Cards still a better bet for low rollers
John Grochowski firstname.lastname@example.org August 22, 2012 4:36PM
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Updated: September 25, 2012 10:39AM
In both of the two most popular casino table games, players in the know can reduce the house edge to less than 1 percent. A blackjack player has to know basic strategy to get there, and a craps player has to back pass/don’t pass or come/don’t come bets with odds, but the opportunity is there.
A reader emailed me asking for a bottom-line judgment. “My brother and I have argued for years over which casino game is best for players — I say it’s blackjack, he says it’s craps,” he wrote, asking me to weigh in.
There is no cut-and-dried answer. To focus strictly on shot to win and the house edge, it depends on the size of your bankroll. Getting the best deal at craps takes money to back line bets with odds, and getting the best at blackjack takes skill in learning basic strategy.
If you have a large enough bankroll, you can get a pretty good blackjack game for a basic strategy player. If you’re betting $50 a hand and up, you can find games where house edges are as low as 0.34 percent in the Chicago area.
You can do better than that on some craps tables if you can afford enough free odds. If what’s available is 3x-4x-5x odds, the house edge on the pass-odds combination is 0.37 percent, and on the don’t side it’s 0.28 percent.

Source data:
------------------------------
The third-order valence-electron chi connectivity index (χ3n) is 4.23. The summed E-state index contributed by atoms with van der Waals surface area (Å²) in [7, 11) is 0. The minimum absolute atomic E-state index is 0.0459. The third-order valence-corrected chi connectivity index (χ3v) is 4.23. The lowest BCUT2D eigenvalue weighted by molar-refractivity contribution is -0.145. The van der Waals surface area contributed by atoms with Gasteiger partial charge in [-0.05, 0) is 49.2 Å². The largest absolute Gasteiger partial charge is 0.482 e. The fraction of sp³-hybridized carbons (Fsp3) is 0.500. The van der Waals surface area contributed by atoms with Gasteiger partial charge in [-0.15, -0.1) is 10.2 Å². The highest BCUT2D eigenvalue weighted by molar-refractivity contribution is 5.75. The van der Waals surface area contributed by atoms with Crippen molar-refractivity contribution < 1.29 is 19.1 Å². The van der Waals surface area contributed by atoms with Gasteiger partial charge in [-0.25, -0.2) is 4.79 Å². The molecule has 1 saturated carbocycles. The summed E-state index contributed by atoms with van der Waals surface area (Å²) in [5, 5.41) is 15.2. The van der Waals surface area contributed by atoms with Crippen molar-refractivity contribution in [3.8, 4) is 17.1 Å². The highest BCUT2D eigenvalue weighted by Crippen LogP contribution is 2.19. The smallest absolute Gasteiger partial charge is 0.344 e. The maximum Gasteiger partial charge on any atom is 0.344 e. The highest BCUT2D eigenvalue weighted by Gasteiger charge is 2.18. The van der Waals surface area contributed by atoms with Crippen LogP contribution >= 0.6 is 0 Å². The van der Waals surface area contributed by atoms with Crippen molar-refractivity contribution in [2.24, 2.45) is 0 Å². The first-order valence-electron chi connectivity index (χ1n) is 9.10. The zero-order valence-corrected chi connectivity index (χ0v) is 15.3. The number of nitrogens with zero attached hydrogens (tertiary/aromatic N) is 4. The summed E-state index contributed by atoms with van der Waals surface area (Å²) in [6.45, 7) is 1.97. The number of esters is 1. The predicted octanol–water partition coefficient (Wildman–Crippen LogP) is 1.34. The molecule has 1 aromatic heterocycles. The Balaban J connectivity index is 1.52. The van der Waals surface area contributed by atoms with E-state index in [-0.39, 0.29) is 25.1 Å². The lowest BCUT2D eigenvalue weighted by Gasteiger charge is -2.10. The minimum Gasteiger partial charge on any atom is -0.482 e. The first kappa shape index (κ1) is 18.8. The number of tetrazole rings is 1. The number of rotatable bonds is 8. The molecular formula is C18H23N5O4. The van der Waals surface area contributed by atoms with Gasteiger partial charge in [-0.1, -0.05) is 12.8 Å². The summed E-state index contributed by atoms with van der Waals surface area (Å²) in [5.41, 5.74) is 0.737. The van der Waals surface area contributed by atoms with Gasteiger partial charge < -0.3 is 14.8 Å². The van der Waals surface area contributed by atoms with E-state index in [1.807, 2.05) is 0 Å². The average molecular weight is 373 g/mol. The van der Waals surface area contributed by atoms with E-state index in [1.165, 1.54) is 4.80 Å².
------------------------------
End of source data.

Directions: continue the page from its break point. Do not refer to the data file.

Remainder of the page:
When the odds available increase, the overall house edge drops. On the pass side, we see 0.18 percent at 10x odds, 0.10 percent at 20x, and 0.02 percent if you’re one of the moneyed few who can afford 100x odds. Bet the don’t, and those edges are a bit lower, at 0.13 at 10x odds, 0.07 at 20x and 0.01 at 100x.
What if you’re a low roller who wants to stick to $10 a hand? When you can find a $10 table at blackjack in the Chicago area, you’ll be spotting the house 0.6 percent-plus at tables where the dealer hits soft 17. At craps, a $10 minimum bet means the true low roller can’t afford any free odds. Without the free odds, the best deals are the 1.41 percent house edge on pass or come or the 1.36 percent on don’t pass or don’t come.
The bottom line is a dual answer. With enough bankroll, you can get a lower house edge rolling the dice than a non-card counter can get at blackjack. But with limited funds, I’d stick to the cards.
John Grochowski is a local free-lance writer. Look for him on Facebook (http://tinyurl.com/7lzdt44); Twitter (@GrochowskiJ) and at casinoanswerman.com.